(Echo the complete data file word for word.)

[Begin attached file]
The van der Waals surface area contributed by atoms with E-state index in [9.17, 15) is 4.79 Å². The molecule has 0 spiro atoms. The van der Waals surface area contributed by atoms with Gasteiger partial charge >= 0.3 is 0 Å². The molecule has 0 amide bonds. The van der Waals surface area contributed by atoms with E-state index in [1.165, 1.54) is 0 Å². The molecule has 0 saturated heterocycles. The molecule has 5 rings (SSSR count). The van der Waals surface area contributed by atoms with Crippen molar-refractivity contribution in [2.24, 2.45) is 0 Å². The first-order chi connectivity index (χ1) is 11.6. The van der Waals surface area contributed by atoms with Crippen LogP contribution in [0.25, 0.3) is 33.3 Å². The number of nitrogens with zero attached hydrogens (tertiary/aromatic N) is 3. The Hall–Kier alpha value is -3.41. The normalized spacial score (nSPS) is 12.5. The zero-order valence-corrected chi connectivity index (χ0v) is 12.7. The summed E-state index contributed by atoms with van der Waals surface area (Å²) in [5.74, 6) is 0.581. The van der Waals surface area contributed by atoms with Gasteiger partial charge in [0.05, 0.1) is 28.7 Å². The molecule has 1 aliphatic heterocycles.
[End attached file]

The van der Waals surface area contributed by atoms with E-state index in [9.17, 15) is 4.79 Å². The molecule has 0 spiro atoms. The van der Waals surface area contributed by atoms with Gasteiger partial charge >= 0.3 is 0 Å². The molecule has 0 amide bonds. The van der Waals surface area contributed by atoms with E-state index in [1.165, 1.54) is 0 Å². The molecule has 0 saturated heterocycles. The molecule has 5 rings (SSSR count). The van der Waals surface area contributed by atoms with Crippen molar-refractivity contribution in [2.24, 2.45) is 0 Å². The first-order chi connectivity index (χ1) is 11.6. The van der Waals surface area contributed by atoms with Crippen LogP contribution in [0.25, 0.3) is 33.3 Å². The number of nitrogens with zero attached hydrogens (tertiary/aromatic N) is 3. The Hall–Kier alpha value is -3.41. The normalized spacial score (nSPS) is 12.5. The zero-order valence-corrected chi connectivity index (χ0v) is 12.7. The summed E-state index contributed by atoms with van der Waals surface area (Å²) in [5.74, 6) is 0.581. The van der Waals surface area contributed by atoms with Gasteiger partial charge in [0.05, 0.1) is 28.7 Å². The molecule has 1 aliphatic heterocycles.